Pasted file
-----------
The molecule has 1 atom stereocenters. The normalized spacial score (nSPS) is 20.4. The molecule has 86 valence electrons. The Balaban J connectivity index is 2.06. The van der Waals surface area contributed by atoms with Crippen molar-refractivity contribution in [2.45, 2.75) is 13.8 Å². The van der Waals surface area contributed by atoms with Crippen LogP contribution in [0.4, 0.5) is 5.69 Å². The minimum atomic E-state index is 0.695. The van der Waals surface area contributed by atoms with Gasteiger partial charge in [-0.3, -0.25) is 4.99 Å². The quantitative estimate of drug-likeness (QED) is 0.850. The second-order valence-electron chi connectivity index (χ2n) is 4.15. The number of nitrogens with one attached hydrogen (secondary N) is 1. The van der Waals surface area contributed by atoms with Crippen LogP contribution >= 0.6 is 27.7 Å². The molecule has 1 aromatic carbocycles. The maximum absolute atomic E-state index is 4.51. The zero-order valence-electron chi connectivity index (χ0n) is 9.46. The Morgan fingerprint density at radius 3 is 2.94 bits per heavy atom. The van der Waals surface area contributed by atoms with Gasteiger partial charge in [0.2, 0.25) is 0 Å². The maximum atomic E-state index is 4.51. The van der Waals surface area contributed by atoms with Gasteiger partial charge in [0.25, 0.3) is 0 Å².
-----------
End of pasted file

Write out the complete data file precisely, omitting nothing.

The molecule has 1 atom stereocenters. The normalized spacial score (nSPS) is 20.4. The molecule has 86 valence electrons. The Balaban J connectivity index is 2.06. The van der Waals surface area contributed by atoms with Crippen molar-refractivity contribution in [2.45, 2.75) is 13.8 Å². The van der Waals surface area contributed by atoms with Crippen LogP contribution in [0.4, 0.5) is 5.69 Å². The minimum atomic E-state index is 0.695. The van der Waals surface area contributed by atoms with Gasteiger partial charge in [-0.3, -0.25) is 4.99 Å². The quantitative estimate of drug-likeness (QED) is 0.850. The second-order valence-electron chi connectivity index (χ2n) is 4.15. The number of nitrogens with one attached hydrogen (secondary N) is 1. The van der Waals surface area contributed by atoms with Crippen LogP contribution >= 0.6 is 27.7 Å². The molecule has 1 aromatic carbocycles. The maximum absolute atomic E-state index is 4.51. The zero-order valence-electron chi connectivity index (χ0n) is 9.46. The Morgan fingerprint density at radius 3 is 2.94 bits per heavy atom. The van der Waals surface area contributed by atoms with Gasteiger partial charge in [0.2, 0.25) is 0 Å². The maximum atomic E-state index is 4.51. The van der Waals surface area contributed by atoms with Gasteiger partial charge in [0.25, 0.3) is 0 Å².